There is no way around death, except to go through it. Each person copes with grief and fear differently but I think everyone should expect to feel sick and crazy. It is normal to lose our moral and physical strength and sensibility. There are feelings and behaviors that people don’t like to confess, but death encourages all sorts of things like excess, escapism, unpredictability, anxiety, saying bizarre things, breaking things including people’s feelings, listlessness and selfishness.

When we embrace these adverse experiences as normal, without judgment or labels, we realize that we are simply human and that somehow out of pain and suffering, out of confronting nothingness, we are part of the universe. When we accept that we are no longer our self, that we are in fact different, we begin to give ourselves time to become reacquainted. To become balanced and compassionate.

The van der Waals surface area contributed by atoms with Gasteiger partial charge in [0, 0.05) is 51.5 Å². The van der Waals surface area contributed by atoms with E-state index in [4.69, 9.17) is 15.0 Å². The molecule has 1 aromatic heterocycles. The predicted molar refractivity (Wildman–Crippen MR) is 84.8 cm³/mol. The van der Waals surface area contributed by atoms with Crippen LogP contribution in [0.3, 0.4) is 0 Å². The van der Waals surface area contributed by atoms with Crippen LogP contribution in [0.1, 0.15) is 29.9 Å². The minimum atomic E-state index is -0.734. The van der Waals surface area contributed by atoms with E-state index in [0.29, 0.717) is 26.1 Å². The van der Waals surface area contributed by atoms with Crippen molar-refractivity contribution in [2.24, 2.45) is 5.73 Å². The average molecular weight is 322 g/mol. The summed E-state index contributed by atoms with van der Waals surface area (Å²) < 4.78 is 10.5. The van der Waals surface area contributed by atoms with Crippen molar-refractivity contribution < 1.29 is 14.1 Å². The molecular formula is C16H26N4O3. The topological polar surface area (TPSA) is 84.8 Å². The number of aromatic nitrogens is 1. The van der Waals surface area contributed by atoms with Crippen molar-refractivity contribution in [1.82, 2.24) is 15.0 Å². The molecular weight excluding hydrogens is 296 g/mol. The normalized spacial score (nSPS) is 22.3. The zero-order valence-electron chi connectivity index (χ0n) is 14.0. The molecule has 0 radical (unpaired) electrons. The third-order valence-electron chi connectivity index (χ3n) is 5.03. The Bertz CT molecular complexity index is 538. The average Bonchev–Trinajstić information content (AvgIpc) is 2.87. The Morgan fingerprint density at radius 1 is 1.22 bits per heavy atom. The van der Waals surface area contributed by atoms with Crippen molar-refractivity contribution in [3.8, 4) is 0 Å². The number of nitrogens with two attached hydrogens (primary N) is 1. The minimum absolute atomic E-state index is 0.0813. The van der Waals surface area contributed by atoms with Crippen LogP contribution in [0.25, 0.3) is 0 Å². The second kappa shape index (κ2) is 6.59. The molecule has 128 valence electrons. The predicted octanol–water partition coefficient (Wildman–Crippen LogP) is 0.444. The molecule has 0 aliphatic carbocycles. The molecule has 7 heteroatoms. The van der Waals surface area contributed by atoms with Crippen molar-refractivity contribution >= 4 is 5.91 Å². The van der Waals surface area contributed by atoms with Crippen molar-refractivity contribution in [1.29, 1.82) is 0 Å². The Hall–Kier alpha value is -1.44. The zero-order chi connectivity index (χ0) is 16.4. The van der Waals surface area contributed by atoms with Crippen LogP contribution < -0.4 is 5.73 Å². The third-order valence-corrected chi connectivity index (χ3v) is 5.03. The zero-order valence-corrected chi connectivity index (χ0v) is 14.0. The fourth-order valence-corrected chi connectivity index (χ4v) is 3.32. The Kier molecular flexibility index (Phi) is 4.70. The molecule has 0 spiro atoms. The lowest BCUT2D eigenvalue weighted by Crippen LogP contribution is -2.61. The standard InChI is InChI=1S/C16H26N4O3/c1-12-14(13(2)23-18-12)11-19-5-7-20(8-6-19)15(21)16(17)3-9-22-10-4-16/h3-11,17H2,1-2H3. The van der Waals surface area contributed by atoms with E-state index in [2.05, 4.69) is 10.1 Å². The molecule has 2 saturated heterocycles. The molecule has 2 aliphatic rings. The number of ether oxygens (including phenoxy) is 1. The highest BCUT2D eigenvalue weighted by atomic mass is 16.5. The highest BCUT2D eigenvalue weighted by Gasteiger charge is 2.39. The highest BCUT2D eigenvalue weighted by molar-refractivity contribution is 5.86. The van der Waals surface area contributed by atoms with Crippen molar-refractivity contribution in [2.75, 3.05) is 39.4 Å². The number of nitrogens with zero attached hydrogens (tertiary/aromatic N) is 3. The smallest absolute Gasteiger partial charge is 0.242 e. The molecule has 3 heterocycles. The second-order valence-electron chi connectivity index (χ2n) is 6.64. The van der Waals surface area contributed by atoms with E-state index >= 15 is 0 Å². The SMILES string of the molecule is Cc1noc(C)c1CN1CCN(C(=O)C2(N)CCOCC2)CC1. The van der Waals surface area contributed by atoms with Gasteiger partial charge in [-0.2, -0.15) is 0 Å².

Meditation helps. Sitting and doing just that, being with oneself in acceptance. In this case, meditation can take on the role of forgiveness. It communicates to yourself that in spite of your anger, your sickness and your craziness—you deserve to be loved and to sit in dignity and have peace.  In spite of all the ugliness and darkness, there is light and goodness in your heart and in your being. There is unconditional love and you are deserving.

I also do light yoga and running. I think we underestimate the impact our body has on our mindset and emotions. It really helps to get blood flowing, to insert air into our spine and joints, to feed our heart oxygen. Our heart requires a lot of nourishment when it’s broken.

Recently, I’ve been thinking that death leads to reincarnation for the deceased and for us, the living,  the opportunity for rebirth after all the suffering. Part of the suffering is facing heavy memories, digging up old skeletons and getting angry.  Part of letting go is forgiving ourselves and our love ones for all transgressions and recalling the loving, sentimental moments. To say, It’s okay and I’m so sorry.

I’m thinking this is a form of redemption and a transition to new life.